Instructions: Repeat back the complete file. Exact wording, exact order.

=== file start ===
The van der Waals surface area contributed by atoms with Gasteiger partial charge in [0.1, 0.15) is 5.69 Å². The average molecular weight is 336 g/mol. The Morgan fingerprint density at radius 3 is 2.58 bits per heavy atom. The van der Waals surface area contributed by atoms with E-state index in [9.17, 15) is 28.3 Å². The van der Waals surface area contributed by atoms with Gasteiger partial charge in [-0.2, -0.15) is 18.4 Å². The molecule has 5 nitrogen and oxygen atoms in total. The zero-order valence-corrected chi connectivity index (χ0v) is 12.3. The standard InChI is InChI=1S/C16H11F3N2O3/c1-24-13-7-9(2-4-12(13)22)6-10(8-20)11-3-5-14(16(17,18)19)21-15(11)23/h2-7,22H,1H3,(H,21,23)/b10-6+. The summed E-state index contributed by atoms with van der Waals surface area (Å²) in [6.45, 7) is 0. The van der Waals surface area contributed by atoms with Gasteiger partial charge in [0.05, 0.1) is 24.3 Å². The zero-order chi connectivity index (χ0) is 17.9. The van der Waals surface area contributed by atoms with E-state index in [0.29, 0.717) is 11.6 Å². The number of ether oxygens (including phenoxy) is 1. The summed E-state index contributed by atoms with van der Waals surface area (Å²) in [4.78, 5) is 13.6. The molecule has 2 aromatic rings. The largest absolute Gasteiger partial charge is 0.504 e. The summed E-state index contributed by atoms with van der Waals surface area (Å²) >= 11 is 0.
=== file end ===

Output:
The van der Waals surface area contributed by atoms with Gasteiger partial charge in [0.1, 0.15) is 5.69 Å². The average molecular weight is 336 g/mol. The Morgan fingerprint density at radius 3 is 2.58 bits per heavy atom. The van der Waals surface area contributed by atoms with E-state index in [9.17, 15) is 28.3 Å². The van der Waals surface area contributed by atoms with Gasteiger partial charge in [-0.2, -0.15) is 18.4 Å². The molecule has 5 nitrogen and oxygen atoms in total. The zero-order valence-corrected chi connectivity index (χ0v) is 12.3. The standard InChI is InChI=1S/C16H11F3N2O3/c1-24-13-7-9(2-4-12(13)22)6-10(8-20)11-3-5-14(16(17,18)19)21-15(11)23/h2-7,22H,1H3,(H,21,23)/b10-6+. The summed E-state index contributed by atoms with van der Waals surface area (Å²) in [6.45, 7) is 0. The van der Waals surface area contributed by atoms with Gasteiger partial charge in [0.05, 0.1) is 24.3 Å². The zero-order chi connectivity index (χ0) is 17.9. The van der Waals surface area contributed by atoms with E-state index in [0.29, 0.717) is 11.6 Å². The number of ether oxygens (including phenoxy) is 1. The summed E-state index contributed by atoms with van der Waals surface area (Å²) in [4.78, 5) is 13.6. The molecule has 2 aromatic rings. The largest absolute Gasteiger partial charge is 0.504 e. The summed E-state index contributed by atoms with van der Waals surface area (Å²) >= 11 is 0.